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God Squad: Is there a female part of God?

The only things inside the ark of the

The only things inside the ark of the covenant were the tablets of the law, the broken pieces of the first tablets that Moses smashed, a golden jar filled with the manna the people ate during their wanderings in the desert, and the flowering wooden staff of Aaron. Credit: Dreamstime/James Steidl

Q: Was there a female goddess inside the ark of the covenant? I don't know why I feel that there is a female part of God. I sincerely do need clarity on this. — U

A: The only things inside the ark were the tablets of the law, the broken pieces of the first tablets that Moses smashed, a golden jar filled with the manna the people ate during their wanderings in the desert, and the flowering wooden staff of Aaron (check out my Rosh Hashana sermon of a few weeks ago). The ark of the covenant did have two winged figurines on top of its cover called cherubim. They are, however, of undetermined gender. There is no goddess in the ark because in the Hebrew Bible God is not a guy or a gal. God is referred to by the masculine pronoun in the Bible because there is no neutral pronoun in biblical Hebrew. In Hebrew you cannot say "It." Of course, the ancient Hebrews could have referred to God as she, but they did not and that grammatical choice led to the common misconception of God as a big old guy with a beard floating on a cloud. That image does not even work for kids, and it should not work for adults.

Let us get that big theological point out of the way. We — male and female — are made in the image of God (Genesis 1:27). God is not made in the image of us.

Christianity has a problem with the gender neutrality of God because Jesus was a guy and Jesus is, for Christians, God. The Trinity of God the Father, the Son and the Holy Spirit is two-thirds masculine. To correct this theological misperception the Catechism of the Catholic Church states:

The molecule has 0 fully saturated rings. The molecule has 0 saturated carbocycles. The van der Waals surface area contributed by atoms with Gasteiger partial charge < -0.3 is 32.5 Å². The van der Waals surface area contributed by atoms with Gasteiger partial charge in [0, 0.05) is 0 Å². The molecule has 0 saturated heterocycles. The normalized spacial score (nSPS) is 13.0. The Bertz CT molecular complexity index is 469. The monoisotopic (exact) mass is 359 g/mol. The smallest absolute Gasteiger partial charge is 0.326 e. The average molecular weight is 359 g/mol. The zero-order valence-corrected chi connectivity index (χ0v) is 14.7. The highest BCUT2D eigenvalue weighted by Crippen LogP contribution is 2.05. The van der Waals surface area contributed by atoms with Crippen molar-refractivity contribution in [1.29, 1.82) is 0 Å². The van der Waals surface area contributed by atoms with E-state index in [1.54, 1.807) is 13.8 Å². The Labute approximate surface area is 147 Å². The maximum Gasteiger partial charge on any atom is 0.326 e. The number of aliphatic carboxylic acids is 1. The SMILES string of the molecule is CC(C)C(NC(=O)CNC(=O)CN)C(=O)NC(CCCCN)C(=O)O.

"In no way is God in man's image. He is neither man nor woman. God is pure spirit in which there is no place for the difference between the sexes. But the respective 'perfections' of man and woman reflect something of the infinite perfection of God: those of a mother and those of a father and husband." — CCC 370.

I am not certain that this statement completely clears up the masculine nature of the Trinity, but then again I am just a rabbi. For Jews and Muslims, who do not have to deal with the belief in the divinity of Jesus, the belief in a genderless God is easier. On the other side of the world, Hinduism believes in many gods, both masculine and feminine, both animal and humanlike, so the issue is also easy for polytheistic religions that are surrounded by many gods and goddesses.

After clearing the waters about God in the Abrahamic faiths of Judaism, Christianity and Islam, let me now muddy those waters. It may be true that God is genderless and invisible, but it is very hard to believe in such a God. The problem is that the closest metaphor we have for God is that God is like a parent and (when it comes to procreation) we have two of them — one of each gender. We want God to be our Father and our Mother. We want a strong protector and that trait has been traditionally considered masculine. We also want a nurturer and that trait has been traditionally considered feminine. We want both because a mother and a father are everything and God is everything. What we really want is a patriarchy and a matriarchy together in one God, and that is precisely the muddy truth our faiths provide us:

The God who creates is masculine. The God whose spirit flutters over the chaotic waters of creation is feminine. The God of Psalm 89:26 is referred to as, "Thou art my Father, My God, and the rock of my salvation." The God of Isaiah (42:14) is pregnant with the birthing of a new nation, "like a woman in labor I will moan; I will pant, I will gasp." The ancient rabbis wrote prayers to a God who is "Our Father, Our King," but they also wrote prayers celebrating God's feminine part, called in Hebrew the Shekinah, who remains in exile with the people Israel.

My view is that I accept all metaphors for God that are meant to be inclusive and healing. As long as we are in love with a God in full, it makes perfect sense to me to call upon that God with every pronoun we possess.

In Luke 13:34 we read, "How often I have wanted to gather your people just as a hen gathers her chicks under her wings."

I am not certain that I can get to God as a chicken, but then again, God is not through with me yet.

SEND QUESTIONS AND COMMENTS to The God Squad at godsquadquestion@aol.com or Rabbi Marc Gellman, Temple Beth Torah, 35 Bagatelle Rd., Melville, NY 11747.

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